The New York Times reports:
Last year the journal Nature reported an alarming increase in the number of retractions of scientific papers — a tenfold rise in the previous decade, to more than 300 a year across the scientific literature…
In the new study, published in the Proceedings of the National Academy of Sciences, two scientists and a medical communications consultant analyzed 2,047 retracted papers in the biomedical and life sciences. They found that misconduct was the reason for three-quarters of the retractions for which they could determine the cause…
Dr. Arturo Casadevall of Albert Einstein College of Medicine in the Bronx … and another author, Dr. Ferric C. Fang of the University of Washington, have been outspoken critics of the current culture of science. To them, the rising rate of retractions reflects perverse incentives that drive scientists to make sloppy mistakes or even knowingly publish false data….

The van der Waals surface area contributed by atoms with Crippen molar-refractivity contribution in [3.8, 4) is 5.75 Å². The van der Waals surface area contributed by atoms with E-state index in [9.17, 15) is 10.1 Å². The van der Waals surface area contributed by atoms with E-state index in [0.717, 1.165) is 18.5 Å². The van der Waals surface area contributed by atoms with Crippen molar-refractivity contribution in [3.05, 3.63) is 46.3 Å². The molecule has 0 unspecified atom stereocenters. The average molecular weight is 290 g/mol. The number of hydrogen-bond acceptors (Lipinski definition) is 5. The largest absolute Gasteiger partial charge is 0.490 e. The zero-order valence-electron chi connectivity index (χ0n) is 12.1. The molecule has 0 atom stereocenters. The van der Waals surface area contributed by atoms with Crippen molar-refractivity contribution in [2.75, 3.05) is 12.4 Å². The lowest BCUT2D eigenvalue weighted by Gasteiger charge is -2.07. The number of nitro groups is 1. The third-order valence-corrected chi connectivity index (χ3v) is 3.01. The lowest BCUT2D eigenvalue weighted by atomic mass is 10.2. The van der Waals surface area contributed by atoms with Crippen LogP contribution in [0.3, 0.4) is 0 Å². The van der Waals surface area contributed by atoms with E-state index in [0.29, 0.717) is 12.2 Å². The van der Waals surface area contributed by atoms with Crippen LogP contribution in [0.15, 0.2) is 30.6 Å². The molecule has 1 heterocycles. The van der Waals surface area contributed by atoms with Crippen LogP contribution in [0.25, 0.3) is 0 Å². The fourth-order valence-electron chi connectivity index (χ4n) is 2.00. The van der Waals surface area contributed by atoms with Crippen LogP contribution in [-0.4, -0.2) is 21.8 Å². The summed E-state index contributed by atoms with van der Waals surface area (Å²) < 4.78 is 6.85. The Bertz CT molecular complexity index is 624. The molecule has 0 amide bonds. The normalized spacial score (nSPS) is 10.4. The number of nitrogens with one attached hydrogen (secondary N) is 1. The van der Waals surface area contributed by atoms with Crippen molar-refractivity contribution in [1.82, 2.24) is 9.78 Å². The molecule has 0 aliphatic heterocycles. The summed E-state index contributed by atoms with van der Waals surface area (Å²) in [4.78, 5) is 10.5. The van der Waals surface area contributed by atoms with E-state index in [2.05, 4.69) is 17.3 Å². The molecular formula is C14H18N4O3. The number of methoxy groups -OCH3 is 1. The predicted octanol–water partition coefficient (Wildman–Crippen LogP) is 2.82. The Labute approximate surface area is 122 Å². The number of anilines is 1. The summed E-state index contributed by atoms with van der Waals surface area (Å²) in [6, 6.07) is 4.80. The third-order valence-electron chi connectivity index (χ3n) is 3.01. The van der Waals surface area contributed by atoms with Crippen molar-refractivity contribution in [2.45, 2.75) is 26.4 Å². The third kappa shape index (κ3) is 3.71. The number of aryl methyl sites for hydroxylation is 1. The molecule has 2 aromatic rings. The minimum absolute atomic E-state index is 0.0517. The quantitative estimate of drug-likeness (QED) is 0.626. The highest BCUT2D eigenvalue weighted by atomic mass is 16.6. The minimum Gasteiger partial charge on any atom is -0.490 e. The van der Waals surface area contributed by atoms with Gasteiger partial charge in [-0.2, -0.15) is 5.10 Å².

While the fraudulent papers may be relatively few, [Casadevall] went on, their rapid increase is a sign of a winner-take-all culture in which getting a paper published in a major journal can be the difference between heading a lab and facing unemployment. “Some fraction of people are starting to cheat,” he said.
I wonder which branch of science offers the most incentives to scientists making the wildest claims? Which offers the biggest grants, the greatest government support, the most lavish media coverage….
Andrew Bolt’s columns appear in Melbourne’s Herald Sun, Sydney’s Daily Telegraph and Adelaide’s Advertiser. He runs the most-read political blog in Australia and hosts Channel 10’s The Bolt Report each Sunday at 10am, and his book Still Not Sorry remains very widely read.